Here you may think it seems the traditional approach is much more simple. Yes, if your application is not complicated, just keep it. But once your application becomes larger and larger, docker will help you a lot.

Some of you may confuse the difference between image and container. When we just simply say Docker, it probably refers to Docker container. Image is nothing but just like a snapshot of Docker container. As I mentioned before, you could treat Docker image as an application version of OS image like CentOS or Ubuntu image. And Docker container is like an instance of Compute Engine.

Update the Application

Imagine that the application we just built are on production now. But I have to do some editing without any impact to production. In traditional approach, we may have to make a copy of previous app.js file and run it on another port in the second terminal just like below.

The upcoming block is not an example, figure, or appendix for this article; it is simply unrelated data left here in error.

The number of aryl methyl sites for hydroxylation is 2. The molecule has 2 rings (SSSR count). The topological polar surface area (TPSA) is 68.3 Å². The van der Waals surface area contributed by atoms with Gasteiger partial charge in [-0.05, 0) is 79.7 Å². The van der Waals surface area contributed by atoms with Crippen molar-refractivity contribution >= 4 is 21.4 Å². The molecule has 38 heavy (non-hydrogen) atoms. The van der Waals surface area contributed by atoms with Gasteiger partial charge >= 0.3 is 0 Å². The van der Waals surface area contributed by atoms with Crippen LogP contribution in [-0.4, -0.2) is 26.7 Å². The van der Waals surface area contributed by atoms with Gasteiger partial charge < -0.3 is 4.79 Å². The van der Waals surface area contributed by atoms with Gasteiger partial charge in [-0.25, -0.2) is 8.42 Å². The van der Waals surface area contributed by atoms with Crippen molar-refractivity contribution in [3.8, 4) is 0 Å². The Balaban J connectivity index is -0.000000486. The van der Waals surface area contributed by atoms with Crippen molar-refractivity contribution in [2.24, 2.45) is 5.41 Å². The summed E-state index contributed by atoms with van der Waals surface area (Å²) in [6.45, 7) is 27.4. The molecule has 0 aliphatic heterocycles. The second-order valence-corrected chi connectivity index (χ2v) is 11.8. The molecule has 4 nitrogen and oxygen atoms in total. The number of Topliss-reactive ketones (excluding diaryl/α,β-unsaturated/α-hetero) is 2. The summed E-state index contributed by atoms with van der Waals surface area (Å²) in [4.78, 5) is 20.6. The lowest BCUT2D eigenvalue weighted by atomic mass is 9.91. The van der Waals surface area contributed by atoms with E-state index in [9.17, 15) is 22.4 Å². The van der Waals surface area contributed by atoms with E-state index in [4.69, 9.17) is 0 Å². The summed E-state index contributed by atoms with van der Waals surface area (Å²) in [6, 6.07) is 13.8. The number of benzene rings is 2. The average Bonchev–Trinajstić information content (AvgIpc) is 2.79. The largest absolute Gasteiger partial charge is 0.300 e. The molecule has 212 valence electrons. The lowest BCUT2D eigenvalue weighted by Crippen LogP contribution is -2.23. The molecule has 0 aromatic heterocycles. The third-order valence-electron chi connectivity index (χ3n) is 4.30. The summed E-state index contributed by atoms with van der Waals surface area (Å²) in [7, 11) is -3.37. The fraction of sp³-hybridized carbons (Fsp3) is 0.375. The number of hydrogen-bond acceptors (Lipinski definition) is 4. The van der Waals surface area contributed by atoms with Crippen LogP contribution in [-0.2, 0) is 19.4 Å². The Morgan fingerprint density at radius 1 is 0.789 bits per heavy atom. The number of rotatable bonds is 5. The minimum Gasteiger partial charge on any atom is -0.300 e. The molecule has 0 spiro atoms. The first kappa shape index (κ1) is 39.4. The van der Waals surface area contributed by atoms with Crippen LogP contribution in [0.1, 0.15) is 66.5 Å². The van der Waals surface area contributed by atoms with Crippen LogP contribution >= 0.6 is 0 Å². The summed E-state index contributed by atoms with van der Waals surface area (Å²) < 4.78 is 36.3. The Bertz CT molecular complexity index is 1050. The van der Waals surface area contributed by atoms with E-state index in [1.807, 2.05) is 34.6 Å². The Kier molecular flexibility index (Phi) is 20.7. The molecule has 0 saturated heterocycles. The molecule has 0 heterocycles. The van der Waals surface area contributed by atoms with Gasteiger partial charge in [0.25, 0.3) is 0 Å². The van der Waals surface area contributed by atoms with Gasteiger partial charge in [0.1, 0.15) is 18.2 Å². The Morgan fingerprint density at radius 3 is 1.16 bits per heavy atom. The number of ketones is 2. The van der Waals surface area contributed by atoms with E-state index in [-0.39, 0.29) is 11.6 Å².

node app_copy.js

Then we curl the localhost and see the result.

curl localhost:8080
curl localhost:9000

As we can see, we have to manually do some operations like copy and paste. If the application is larger, we have to use another VM and seperate it by development server and production server. Then we need to maintain 2 VM servers.

How about Docker? What if we want to update our application in Docker? Let’s try it out.

First of all, we still keep running the original application in the first terminal.

Secondly, we edit the app.js file directly and edit the Dockerfile with port 9000. Then build another image with tag version 1.1 in the second terminal:

docker build -t node-app:1.1 .
docker images

This time we immediately build our image because we built node image previously, now we just cache the image. Finally we run the new image:

docker run -p 9000:9000 –name app-demo2 node-app:1.1

And test them on the third terminal.

docker ps
curl localhost:5000
curl localhost:9000

It works! Here we could see we do NOT have to do some copy and paste operations but just have to directly edit the file.

Enter to Docker Container

As I mentioned before, someone may say Docker is a micro VM. It is not accurate but not totally wrong. In fact, we could “enter” the container we created. Suppose we want to enter my app-demo2 container, we type: